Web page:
Three issues in, Geoff Johns and John Romita Jr.’s run on Superman isn’t breaking much new ground, but it is telling a darn good Superman story. Neil Quinn (aka Ulysses) was rocketed away from certain death on Earth as a boy and has returned with great powers to find that the planet and family he thought had died is still alive. Superman, sensing a kindred soul, aims to help him reacclimate to his world and discover who brought him home. Using a piece of the machines that have been attacking the both of them, Superman and his new friend track down The Machinist to his lair.
As I said, this comic isn’t breaking any new ground, I mean, Superman has met “strange visitors” that have an eerily similar backstory to his own many times in the last seventy-five years, but that doesn’t stop this comic from being good. But still, three years after the advent of the New 52, a throwback to old-school Superman is positively refreshing. Superman is kind, he’s honest, he’s hopeful, and that’s pretty great. Ulysses provides an interesting counterpoint to Superman, too. He’s similar but different because the world he was sent to was much harsher than Earth, and that has forced him to become somewhat harsher in turn.
The big thing that sets this apart from previous Superman comics is John Romita’s art. His style seems to have softened with this book, but the art is unmistakably his. His Superman is very dynamic, muscular, but still lithe. His art is tight but rarely uses the same panel layout from page to page, and that helps to move through a lot of dialog at the front of this issue. His design for The Machinist also isn’t especially original (dude in metal mask + homeless clothes), but the villain’s creations are fun. (This issue we get cyborg wolves following on his android army men and Titano in the previous chapters.)
As I said, this book is refreshing. It’s not a new take on Superman, but it’s good for an older take to be dusted off and presented again for a new audience.
Kayleigh Hearn is reading…
Written and drawn by Alan Davis
“I’m in your mind, Banner.”
Savage Hulk is, like the similarly-titled Savage Wolverine, a showcase for creators to give their own unique spin on the character in standalone arcs. I don’t usually read Hulk comics, but Alan Davis is one of my all-time favorite X-Men artists, so when I saw he was writing and illustrating a Hulk story guest-starring the Silver Age X-Men, I had to pick it up. Though the art is as fantastic as I was expecting, the storyline takes a turn for the muddled and strange.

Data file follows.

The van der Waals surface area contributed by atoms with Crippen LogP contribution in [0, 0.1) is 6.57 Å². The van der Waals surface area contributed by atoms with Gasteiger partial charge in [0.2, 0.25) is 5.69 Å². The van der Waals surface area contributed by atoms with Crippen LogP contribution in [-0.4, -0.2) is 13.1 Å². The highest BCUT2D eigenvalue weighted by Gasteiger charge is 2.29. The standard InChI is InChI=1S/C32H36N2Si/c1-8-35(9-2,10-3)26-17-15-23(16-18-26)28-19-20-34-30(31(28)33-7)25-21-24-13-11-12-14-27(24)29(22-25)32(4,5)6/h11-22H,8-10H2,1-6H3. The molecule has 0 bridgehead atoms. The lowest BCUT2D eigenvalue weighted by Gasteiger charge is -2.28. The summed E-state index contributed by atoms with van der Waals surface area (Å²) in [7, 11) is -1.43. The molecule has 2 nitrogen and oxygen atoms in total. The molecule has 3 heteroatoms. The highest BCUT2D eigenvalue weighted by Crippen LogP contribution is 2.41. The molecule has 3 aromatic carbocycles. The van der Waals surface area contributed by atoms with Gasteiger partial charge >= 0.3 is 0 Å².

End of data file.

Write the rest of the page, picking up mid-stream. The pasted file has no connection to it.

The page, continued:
Issue #3 picks up with Professor X and the X-Men trying an experimental cure for Bruce Banner’s transformations into the Hulk, but takes an unusual turn when his gamma radiation-infused powers are transferred accidentally into Marvel Girl. Jean Grey becomes a new She-Hulk (technically, timeline-wise, the first She-Hulk?) which presents a very big, very green problem for the X-Men. This plot development unfortunately feels like a diversion from the real conflict, which features a classic Hulk villain. This doesn’t read like an adventure guest-starring a Marvel heroine so much as an excuse for a woman to “Hulk out” and rip her clothes to shreds before donning a very out-of-character bikini. (Even Professor X says as much.) It felt more like I was looking at a “What if Superheroine X Became the Hulk?” fetish fan site than a real, published Marvel comic by an A-list artist, and it made for an odd reading experience. (Plus, “Jean Grey can’t control her dangerous power” is, dare I say it, a bit overdone.)
The storyline became much more interesting when it shifted back to Bruce Banner’s complicated psyche, as Professor X is pulled into his mind and discovers the Hulk’s inner torment. Alan Davis’s art is as smooth and fluid as ever, and he’s clearly having a blast populating the story with powerful mutants, rampaging hulks, and exploding robots. Hopefully the rest of his Savage Hulk story arc can recover from this unusual plot twist, and be more than a “Hey, remember when Jean Grey was She-Hulk?” bit of trivia.
Thanks for reading about what we’re reading! We’ll be back next week with a slew of suggestions from across the comics spectrum. In the meantime, what are you reading? Tell us in the comments section, on Twitter or on our Facebook Page!